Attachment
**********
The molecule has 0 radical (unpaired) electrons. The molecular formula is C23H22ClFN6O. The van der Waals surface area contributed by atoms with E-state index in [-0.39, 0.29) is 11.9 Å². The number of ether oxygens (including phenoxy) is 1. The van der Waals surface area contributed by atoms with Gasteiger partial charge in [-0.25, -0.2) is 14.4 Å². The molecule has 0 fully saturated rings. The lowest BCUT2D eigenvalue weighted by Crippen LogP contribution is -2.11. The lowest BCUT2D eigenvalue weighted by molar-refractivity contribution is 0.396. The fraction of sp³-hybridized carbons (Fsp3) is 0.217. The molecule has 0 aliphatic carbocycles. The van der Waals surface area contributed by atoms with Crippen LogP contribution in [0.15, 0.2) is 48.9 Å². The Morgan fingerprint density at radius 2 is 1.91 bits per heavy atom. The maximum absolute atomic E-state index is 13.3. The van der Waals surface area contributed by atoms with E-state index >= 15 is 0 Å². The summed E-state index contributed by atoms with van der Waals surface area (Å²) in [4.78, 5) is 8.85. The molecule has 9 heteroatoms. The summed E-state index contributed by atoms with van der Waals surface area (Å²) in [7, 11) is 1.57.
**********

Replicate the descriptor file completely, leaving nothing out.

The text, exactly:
The molecule has 0 radical (unpaired) electrons. The molecular formula is C23H22ClFN6O. The van der Waals surface area contributed by atoms with E-state index in [-0.39, 0.29) is 11.9 Å². The number of ether oxygens (including phenoxy) is 1. The van der Waals surface area contributed by atoms with Gasteiger partial charge in [-0.25, -0.2) is 14.4 Å². The molecule has 0 fully saturated rings. The lowest BCUT2D eigenvalue weighted by Crippen LogP contribution is -2.11. The lowest BCUT2D eigenvalue weighted by molar-refractivity contribution is 0.396. The fraction of sp³-hybridized carbons (Fsp3) is 0.217. The molecule has 0 aliphatic carbocycles. The van der Waals surface area contributed by atoms with Crippen LogP contribution in [0.15, 0.2) is 48.9 Å². The Morgan fingerprint density at radius 2 is 1.91 bits per heavy atom. The maximum absolute atomic E-state index is 13.3. The van der Waals surface area contributed by atoms with E-state index >= 15 is 0 Å². The summed E-state index contributed by atoms with van der Waals surface area (Å²) in [4.78, 5) is 8.85. The molecule has 9 heteroatoms. The summed E-state index contributed by atoms with van der Waals surface area (Å²) in [7, 11) is 1.57.